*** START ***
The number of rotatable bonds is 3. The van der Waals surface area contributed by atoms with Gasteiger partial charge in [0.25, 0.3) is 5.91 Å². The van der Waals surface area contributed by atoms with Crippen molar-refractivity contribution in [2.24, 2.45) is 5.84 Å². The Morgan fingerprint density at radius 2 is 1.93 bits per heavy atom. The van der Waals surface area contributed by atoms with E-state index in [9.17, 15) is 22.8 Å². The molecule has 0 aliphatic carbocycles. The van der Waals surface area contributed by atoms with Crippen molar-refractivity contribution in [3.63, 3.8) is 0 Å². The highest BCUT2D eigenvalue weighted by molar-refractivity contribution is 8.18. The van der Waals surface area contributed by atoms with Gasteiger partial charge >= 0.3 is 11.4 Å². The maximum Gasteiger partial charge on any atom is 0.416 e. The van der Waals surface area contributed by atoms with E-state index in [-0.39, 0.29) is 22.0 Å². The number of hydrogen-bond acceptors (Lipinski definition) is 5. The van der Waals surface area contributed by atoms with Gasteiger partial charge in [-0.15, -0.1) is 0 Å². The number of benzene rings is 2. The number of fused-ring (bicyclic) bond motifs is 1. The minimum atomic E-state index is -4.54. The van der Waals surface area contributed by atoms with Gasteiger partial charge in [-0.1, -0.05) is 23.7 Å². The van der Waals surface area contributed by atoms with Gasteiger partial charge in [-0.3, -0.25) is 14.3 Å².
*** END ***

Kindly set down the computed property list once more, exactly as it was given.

The number of rotatable bonds is 3. The van der Waals surface area contributed by atoms with Gasteiger partial charge in [0.25, 0.3) is 5.91 Å². The van der Waals surface area contributed by atoms with Crippen molar-refractivity contribution in [2.24, 2.45) is 5.84 Å². The Morgan fingerprint density at radius 2 is 1.93 bits per heavy atom. The van der Waals surface area contributed by atoms with E-state index in [9.17, 15) is 22.8 Å². The molecule has 0 aliphatic carbocycles. The van der Waals surface area contributed by atoms with Crippen molar-refractivity contribution in [3.63, 3.8) is 0 Å². The highest BCUT2D eigenvalue weighted by molar-refractivity contribution is 8.18. The van der Waals surface area contributed by atoms with Gasteiger partial charge >= 0.3 is 11.4 Å². The maximum Gasteiger partial charge on any atom is 0.416 e. The van der Waals surface area contributed by atoms with E-state index in [-0.39, 0.29) is 22.0 Å². The number of hydrogen-bond acceptors (Lipinski definition) is 5. The van der Waals surface area contributed by atoms with Gasteiger partial charge in [-0.15, -0.1) is 0 Å². The number of benzene rings is 2. The number of fused-ring (bicyclic) bond motifs is 1. The minimum atomic E-state index is -4.54. The van der Waals surface area contributed by atoms with Gasteiger partial charge in [-0.1, -0.05) is 23.7 Å². The van der Waals surface area contributed by atoms with Gasteiger partial charge in [-0.3, -0.25) is 14.3 Å².